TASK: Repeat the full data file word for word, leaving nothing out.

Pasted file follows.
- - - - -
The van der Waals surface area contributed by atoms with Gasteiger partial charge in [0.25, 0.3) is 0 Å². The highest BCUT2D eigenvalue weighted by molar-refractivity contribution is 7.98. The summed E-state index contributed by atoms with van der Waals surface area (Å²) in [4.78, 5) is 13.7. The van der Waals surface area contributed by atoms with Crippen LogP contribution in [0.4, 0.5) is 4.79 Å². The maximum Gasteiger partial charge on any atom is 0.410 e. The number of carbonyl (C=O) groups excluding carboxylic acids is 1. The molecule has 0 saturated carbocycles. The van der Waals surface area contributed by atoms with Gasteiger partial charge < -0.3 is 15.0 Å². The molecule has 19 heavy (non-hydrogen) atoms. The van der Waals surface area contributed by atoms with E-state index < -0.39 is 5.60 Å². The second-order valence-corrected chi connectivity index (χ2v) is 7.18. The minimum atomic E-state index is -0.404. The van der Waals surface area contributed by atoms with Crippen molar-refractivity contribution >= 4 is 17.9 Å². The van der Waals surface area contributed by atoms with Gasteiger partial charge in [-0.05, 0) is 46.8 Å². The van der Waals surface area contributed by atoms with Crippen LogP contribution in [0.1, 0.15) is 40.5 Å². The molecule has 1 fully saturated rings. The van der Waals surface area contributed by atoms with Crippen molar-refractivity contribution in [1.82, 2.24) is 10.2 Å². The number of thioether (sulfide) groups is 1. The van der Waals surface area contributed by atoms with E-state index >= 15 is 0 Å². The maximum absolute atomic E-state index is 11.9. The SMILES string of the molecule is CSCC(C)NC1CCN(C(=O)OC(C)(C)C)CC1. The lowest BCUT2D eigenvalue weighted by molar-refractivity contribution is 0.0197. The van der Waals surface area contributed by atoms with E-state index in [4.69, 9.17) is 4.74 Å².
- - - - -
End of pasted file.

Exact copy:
The van der Waals surface area contributed by atoms with Gasteiger partial charge in [0.25, 0.3) is 0 Å². The highest BCUT2D eigenvalue weighted by molar-refractivity contribution is 7.98. The summed E-state index contributed by atoms with van der Waals surface area (Å²) in [4.78, 5) is 13.7. The van der Waals surface area contributed by atoms with Crippen LogP contribution in [0.4, 0.5) is 4.79 Å². The maximum Gasteiger partial charge on any atom is 0.410 e. The number of carbonyl (C=O) groups excluding carboxylic acids is 1. The molecule has 0 saturated carbocycles. The van der Waals surface area contributed by atoms with Gasteiger partial charge < -0.3 is 15.0 Å². The molecule has 19 heavy (non-hydrogen) atoms. The van der Waals surface area contributed by atoms with E-state index < -0.39 is 5.60 Å². The second-order valence-corrected chi connectivity index (χ2v) is 7.18. The minimum atomic E-state index is -0.404. The van der Waals surface area contributed by atoms with Crippen molar-refractivity contribution >= 4 is 17.9 Å². The van der Waals surface area contributed by atoms with Gasteiger partial charge in [-0.05, 0) is 46.8 Å². The van der Waals surface area contributed by atoms with Crippen LogP contribution in [0.1, 0.15) is 40.5 Å². The molecule has 1 fully saturated rings. The van der Waals surface area contributed by atoms with Crippen molar-refractivity contribution in [1.82, 2.24) is 10.2 Å². The number of thioether (sulfide) groups is 1. The van der Waals surface area contributed by atoms with E-state index >= 15 is 0 Å². The maximum absolute atomic E-state index is 11.9. The SMILES string of the molecule is CSCC(C)NC1CCN(C(=O)OC(C)(C)C)CC1. The lowest BCUT2D eigenvalue weighted by molar-refractivity contribution is 0.0197. The van der Waals surface area contributed by atoms with E-state index in [4.69, 9.17) is 4.74 Å².